Fresh on the heels of the Academy Award-nominated My Country, My Country, The Oath is the second film in director Laura Poitras’s trilogy examining America and the repercussions of its policies after 9/11, and yet already it feels dated. Poitras spent two years filming in Yemen and Guantanamo Bay in order to tell the parallel stories of Salim Hamdan—of “Hamdan vs. Rumsfeld,” Osama bin Laden’s onetime driver who the Supreme Court sided with in that landmark case—and the brother-in-law who recruited him into Al Qaeda, Abu Jandal, bin Laden’s former bodyguard. While family man Hamdan, a low-priority target sitting in solitary confinement, is seen and heard only through grainy video images and prison letters, charismatic psychopath Jandal shuttles between prayers with his young son, the Yemeni streets in his taxicab, and meetings with jihadi wannabes.
Unfortunately, Hamdan’s plight has already been documented exhaustively in countless newspaper and magazine articles, and Jandal is no stranger to the media (Poitras even includes segments of an interview he gave to 60 Minutes), which would not necessarily preclude the two as worthy subjects if the director had used inventive filmmaking to follow them on a path not tread before. Instead, The Oath is mostly made up of straightforward talking-head interviews with the wily, manipulative Jandal, who swings between bravado and guilt with the force of a split personality, at his modest home with his cute kid, or in the driver’s seat of his cab while a not-so-hidden camera rolls. These images are then alternated with clips from cable news shows, military press conferences, and easy long shots of empty spaces in foreign lands set to ominous music (with Hamdan’s words in voiceover)—all of which convinced the Sundance jury to give the film the festival’s cinematography award.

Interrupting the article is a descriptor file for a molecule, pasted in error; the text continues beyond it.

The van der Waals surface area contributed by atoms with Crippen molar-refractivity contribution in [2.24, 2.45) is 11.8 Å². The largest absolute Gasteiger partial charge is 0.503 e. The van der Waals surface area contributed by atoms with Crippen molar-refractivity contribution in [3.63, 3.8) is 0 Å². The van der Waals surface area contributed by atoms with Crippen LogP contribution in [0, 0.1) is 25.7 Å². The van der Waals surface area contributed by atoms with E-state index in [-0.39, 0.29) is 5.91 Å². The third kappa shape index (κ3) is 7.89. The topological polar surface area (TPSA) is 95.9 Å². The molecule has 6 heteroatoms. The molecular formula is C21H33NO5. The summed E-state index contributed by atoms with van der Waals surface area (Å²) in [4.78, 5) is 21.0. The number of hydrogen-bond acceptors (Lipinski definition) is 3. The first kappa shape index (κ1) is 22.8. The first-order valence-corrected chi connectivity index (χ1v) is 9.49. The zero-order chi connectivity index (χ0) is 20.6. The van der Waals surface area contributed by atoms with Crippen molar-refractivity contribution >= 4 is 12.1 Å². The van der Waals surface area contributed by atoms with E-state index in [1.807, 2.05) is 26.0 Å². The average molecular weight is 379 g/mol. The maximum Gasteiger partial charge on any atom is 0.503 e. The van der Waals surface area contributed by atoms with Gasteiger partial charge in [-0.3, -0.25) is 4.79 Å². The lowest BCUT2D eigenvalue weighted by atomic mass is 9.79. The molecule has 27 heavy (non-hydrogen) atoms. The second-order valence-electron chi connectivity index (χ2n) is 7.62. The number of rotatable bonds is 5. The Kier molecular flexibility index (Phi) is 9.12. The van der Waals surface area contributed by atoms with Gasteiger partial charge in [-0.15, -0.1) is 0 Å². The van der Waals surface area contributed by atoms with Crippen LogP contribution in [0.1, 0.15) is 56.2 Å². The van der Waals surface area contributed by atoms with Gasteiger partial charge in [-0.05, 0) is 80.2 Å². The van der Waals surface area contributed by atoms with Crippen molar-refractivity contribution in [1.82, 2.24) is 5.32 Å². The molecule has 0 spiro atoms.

However, an hour into the doc, Poitras does uncover some truly fascinating ideas buried beneath her predictable portrait, but by then it’s too little too late. It’s as if the inflexible director, so bent on telling a particular tale, finally loosened up enough to discover a deeper beginning upon reaching the end. Instead of simply deploying ironic facts as bombshells (such as the F.B.I. documents that show Jandal as a stool pigeon whose testimony against the brother-in-law tortured by the U.S. was garnered through non-coercive techniques), Poitras could have used cold realities as a jumping off point to penetrate the mind of a man whose face she merely presents in his own sculpted image. For example, that Jandal underwent a controversial reeducation program while in a Yemeni prison, not unlike programs afforded many gang members in our own prisons, should not be a tacked-on revelation but an opportunity to bring us closer to an understanding of his struggle. “The art of dealing with others is really an art,” Jandal instructs his young followers during one particular meeting. If only Poitras had taken his course.